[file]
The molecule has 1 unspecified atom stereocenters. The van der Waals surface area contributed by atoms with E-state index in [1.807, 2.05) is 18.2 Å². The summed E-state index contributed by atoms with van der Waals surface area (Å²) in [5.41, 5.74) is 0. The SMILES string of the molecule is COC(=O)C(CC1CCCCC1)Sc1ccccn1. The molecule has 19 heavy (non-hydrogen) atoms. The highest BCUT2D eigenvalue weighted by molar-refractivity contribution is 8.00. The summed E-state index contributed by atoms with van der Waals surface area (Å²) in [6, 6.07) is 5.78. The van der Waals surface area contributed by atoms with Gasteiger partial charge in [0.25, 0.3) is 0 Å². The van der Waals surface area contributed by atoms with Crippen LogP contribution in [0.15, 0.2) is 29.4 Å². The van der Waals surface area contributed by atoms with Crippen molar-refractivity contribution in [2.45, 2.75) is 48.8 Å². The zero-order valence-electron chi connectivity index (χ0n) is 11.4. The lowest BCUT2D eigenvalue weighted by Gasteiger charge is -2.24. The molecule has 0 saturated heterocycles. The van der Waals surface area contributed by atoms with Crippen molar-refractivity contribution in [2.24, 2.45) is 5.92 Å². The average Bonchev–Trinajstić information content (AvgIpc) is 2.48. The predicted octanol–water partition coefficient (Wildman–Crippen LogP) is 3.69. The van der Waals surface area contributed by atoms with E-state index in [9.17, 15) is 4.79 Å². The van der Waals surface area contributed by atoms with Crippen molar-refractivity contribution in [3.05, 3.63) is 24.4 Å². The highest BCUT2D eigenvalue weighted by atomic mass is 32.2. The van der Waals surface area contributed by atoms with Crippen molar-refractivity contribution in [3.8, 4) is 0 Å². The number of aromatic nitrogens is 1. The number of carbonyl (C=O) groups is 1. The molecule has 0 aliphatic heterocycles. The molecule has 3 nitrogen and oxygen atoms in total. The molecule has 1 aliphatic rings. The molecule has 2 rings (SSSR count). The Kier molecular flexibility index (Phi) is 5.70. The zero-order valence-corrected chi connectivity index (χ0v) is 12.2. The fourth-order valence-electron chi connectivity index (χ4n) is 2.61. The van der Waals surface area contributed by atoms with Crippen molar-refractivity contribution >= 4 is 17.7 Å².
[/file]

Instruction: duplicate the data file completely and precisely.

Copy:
The molecule has 1 unspecified atom stereocenters. The van der Waals surface area contributed by atoms with E-state index in [1.807, 2.05) is 18.2 Å². The summed E-state index contributed by atoms with van der Waals surface area (Å²) in [5.41, 5.74) is 0. The SMILES string of the molecule is COC(=O)C(CC1CCCCC1)Sc1ccccn1. The molecule has 19 heavy (non-hydrogen) atoms. The highest BCUT2D eigenvalue weighted by molar-refractivity contribution is 8.00. The summed E-state index contributed by atoms with van der Waals surface area (Å²) in [6, 6.07) is 5.78. The van der Waals surface area contributed by atoms with Gasteiger partial charge in [0.25, 0.3) is 0 Å². The van der Waals surface area contributed by atoms with Crippen LogP contribution in [0.15, 0.2) is 29.4 Å². The van der Waals surface area contributed by atoms with Crippen molar-refractivity contribution in [2.45, 2.75) is 48.8 Å². The zero-order valence-electron chi connectivity index (χ0n) is 11.4. The lowest BCUT2D eigenvalue weighted by Gasteiger charge is -2.24. The molecule has 0 saturated heterocycles. The van der Waals surface area contributed by atoms with Crippen molar-refractivity contribution in [2.24, 2.45) is 5.92 Å². The average Bonchev–Trinajstić information content (AvgIpc) is 2.48. The predicted octanol–water partition coefficient (Wildman–Crippen LogP) is 3.69. The van der Waals surface area contributed by atoms with E-state index in [9.17, 15) is 4.79 Å². The van der Waals surface area contributed by atoms with Crippen molar-refractivity contribution in [3.05, 3.63) is 24.4 Å². The highest BCUT2D eigenvalue weighted by atomic mass is 32.2. The van der Waals surface area contributed by atoms with Crippen molar-refractivity contribution in [3.8, 4) is 0 Å². The number of aromatic nitrogens is 1. The number of carbonyl (C=O) groups is 1. The molecule has 0 aliphatic heterocycles. The molecule has 3 nitrogen and oxygen atoms in total. The molecule has 1 aliphatic rings. The molecule has 2 rings (SSSR count). The Kier molecular flexibility index (Phi) is 5.70. The zero-order valence-corrected chi connectivity index (χ0v) is 12.2. The fourth-order valence-electron chi connectivity index (χ4n) is 2.61. The van der Waals surface area contributed by atoms with Crippen molar-refractivity contribution >= 4 is 17.7 Å².